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Daily Boost

  • July 11, 2014 - Reflections

    By Jean S. Horner
    The other day while walking down a corridor in a public building, I saw what appeared to be someone walking toward me. On coming closer, I found it was my own reflection in a huge mirror. For a moment it frightened me. Somehow a full-length reflection of one’s self is a startling thing. ...


 

Daily Boost

April 11, 2014 - Real Protection

By George P. Wood

Take a look at Revelation 11:3-14 and you'll find a fascinating story about two witnesses God uses to share the gospel in the last days. They proclaim God's message to a rebellious world. Then they are killed by the Antichrist.

"For three and a half days men from every people, tribe, language and nation will gaze on their bodies and refuse them burial. The inhabitants of the earth will gloat over them and will celebrate by sending each other gifts, because these two prophets had tormented those who live on the earth" (Revelation 11:9,10, NIV).

It might seem shocking that God allows His witnesses to be killed. For that matter, Christians struggle with the reality of pain, suffering and death all the time. I'd like to make a point about Revelation 11, namely, that what God protects His people from is not persecution or death, per se, but judgment and what John later calls "the second death" (Revelation 20:14). In other words, God protects His people from the terrors of hell.

I find it important to stress this point for several reasons: (1) Some Christians seem to teach that faith saves you from all the ills of the world: from poverty, sickness, depression, persecution, etc.

That is hardly what Jesus taught: "Blessed are you when people insult you, persecute you and falsely say all kinds of evil against you because of me. Rejoice and be glad, because great is your reward in heaven, for in the same way they persecuted the prophets who were before you" (Matthew 5:11,12).

Or consider this categorical statement from Paul: "Everyone who wants to live a godly life in Christ Jesus will be persecuted" (2 Timothy 3:12). We should not promise others what neither Jesus nor Paul promised us.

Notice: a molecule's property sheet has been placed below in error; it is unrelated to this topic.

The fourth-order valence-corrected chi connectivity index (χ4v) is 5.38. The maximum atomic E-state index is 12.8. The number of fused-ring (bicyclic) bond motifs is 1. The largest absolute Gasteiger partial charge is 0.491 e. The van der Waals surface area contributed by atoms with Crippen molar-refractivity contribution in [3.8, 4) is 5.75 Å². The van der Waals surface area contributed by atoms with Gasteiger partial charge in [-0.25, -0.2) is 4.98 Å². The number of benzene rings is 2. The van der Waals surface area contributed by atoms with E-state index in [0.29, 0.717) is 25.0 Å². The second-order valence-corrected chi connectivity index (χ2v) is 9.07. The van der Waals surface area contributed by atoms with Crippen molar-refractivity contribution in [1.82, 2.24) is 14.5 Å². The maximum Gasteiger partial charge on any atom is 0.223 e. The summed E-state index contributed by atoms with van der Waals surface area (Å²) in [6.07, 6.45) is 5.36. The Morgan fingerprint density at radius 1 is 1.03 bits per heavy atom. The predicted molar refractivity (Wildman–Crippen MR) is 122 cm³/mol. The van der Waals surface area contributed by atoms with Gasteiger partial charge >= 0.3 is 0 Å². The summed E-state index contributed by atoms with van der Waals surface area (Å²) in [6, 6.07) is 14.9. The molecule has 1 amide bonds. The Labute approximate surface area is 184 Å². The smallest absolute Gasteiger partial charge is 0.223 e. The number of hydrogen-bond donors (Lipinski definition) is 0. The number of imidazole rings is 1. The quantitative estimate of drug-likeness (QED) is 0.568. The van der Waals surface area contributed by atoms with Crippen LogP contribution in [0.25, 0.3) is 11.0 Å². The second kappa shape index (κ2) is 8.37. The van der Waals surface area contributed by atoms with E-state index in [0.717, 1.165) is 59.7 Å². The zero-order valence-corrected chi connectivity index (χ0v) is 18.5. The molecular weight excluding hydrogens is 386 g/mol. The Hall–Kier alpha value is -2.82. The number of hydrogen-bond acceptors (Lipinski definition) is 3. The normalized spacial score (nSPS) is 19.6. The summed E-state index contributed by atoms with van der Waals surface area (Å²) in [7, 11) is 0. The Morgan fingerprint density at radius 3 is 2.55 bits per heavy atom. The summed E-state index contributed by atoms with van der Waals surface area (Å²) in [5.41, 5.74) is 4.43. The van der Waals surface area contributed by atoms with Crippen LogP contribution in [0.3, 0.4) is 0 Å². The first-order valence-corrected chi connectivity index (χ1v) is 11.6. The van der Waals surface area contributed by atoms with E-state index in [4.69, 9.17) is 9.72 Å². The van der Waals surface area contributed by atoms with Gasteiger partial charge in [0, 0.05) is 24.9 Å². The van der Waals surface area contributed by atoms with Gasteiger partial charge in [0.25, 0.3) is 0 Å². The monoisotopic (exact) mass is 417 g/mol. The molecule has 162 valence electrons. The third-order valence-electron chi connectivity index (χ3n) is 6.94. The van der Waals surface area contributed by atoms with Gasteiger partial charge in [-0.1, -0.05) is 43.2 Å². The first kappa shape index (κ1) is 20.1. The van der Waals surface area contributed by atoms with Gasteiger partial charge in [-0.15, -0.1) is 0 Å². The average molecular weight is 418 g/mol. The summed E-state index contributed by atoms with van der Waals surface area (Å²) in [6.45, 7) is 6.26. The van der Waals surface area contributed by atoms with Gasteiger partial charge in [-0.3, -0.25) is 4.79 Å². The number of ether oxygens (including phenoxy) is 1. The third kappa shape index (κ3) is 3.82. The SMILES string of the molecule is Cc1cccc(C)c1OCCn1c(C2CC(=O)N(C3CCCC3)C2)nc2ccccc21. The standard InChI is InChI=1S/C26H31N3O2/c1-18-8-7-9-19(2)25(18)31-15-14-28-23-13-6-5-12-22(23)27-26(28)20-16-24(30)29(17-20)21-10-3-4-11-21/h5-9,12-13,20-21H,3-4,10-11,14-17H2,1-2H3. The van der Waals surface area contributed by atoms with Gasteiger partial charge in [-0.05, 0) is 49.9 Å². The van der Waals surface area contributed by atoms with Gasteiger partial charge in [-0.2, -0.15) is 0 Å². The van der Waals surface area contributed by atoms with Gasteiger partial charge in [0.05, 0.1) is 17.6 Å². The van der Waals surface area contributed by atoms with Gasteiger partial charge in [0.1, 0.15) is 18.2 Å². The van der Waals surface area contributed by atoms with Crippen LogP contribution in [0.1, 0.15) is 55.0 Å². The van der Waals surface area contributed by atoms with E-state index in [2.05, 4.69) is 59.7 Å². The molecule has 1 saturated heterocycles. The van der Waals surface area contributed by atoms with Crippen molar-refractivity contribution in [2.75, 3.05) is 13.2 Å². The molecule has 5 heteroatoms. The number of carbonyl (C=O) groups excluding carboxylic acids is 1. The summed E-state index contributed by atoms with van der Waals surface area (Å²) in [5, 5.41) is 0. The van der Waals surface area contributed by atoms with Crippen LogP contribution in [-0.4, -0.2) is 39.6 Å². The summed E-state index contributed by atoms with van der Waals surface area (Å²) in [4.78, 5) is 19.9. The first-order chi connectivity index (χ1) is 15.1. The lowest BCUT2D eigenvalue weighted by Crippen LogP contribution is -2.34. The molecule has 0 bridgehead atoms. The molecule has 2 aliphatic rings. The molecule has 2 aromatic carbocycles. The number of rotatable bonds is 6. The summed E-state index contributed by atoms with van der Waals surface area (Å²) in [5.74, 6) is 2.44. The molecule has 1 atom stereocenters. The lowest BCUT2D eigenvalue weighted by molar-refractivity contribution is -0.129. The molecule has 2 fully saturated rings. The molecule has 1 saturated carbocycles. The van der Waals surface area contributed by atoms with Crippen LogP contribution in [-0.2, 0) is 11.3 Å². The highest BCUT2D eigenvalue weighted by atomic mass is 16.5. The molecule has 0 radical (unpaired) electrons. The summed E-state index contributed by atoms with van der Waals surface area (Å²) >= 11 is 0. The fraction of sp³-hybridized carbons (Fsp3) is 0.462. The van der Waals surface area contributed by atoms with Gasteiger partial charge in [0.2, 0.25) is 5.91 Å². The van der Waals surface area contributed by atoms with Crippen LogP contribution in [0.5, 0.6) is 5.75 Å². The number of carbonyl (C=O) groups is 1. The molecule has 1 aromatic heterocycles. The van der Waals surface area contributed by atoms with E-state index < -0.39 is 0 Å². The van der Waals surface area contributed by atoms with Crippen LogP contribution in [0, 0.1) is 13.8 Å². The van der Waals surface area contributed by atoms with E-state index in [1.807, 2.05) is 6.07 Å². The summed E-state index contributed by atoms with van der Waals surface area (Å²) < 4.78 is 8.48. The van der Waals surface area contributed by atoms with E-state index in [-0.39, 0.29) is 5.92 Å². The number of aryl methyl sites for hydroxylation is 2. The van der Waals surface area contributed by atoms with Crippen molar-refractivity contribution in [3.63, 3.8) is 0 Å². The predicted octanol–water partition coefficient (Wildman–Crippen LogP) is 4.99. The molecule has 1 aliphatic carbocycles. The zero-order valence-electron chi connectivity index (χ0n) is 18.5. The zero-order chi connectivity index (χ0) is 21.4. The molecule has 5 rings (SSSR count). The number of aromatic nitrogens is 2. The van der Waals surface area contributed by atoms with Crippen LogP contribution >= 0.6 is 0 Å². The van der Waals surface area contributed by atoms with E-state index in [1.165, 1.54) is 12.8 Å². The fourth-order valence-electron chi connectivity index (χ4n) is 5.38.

And anyway, (2) Christianity is not a panacea for every ill. It is a cure for the very specific sickness of sin and the spiritual and eternal death that results from it if not treated. That cure is resurrection into an eternal life with God. And sure enough, after the short period of time that God allowed His two witnesses to be persecuted and killed, He raised them from the dead and welcomed them into heaven (Revelation 11:11,12).

Seeing this, we are able to affirm that (3) God protects His people, not from all harm, but from ultimate harm, so that through the power of resurrection, they might spend eternity in His presence.

But does such an emphasis on our future resurrection and eternal life make us practically useless on earth? No! The fourth and final point I would like to make about Revelation 11 is simply this: Our job on earth, as we await eternity, is to witness to others about the grace and justice of God, inviting all people to repent and share in the benefits of salvation.

John tells us that the two witnesses "will prophesy for 1,260 days, clothed in sackcloth." We sometimes think that prophecy is predictive, that is, about the future. But in the Bible, prophecy is also about reminding people of what God requires of them (His justice) and that He is offering them a chance to repent and follow Him (His grace).

As we suffer the world's harms and await God's ultimate salvation of us, let us never forget that now is the time to invite others to experience the eternal protection that God provides all His people.

— George Paul Wood is director of Ministerial Resourcing for the Assemblies of God and author of The Daily Word online devotionals.

 

 

 

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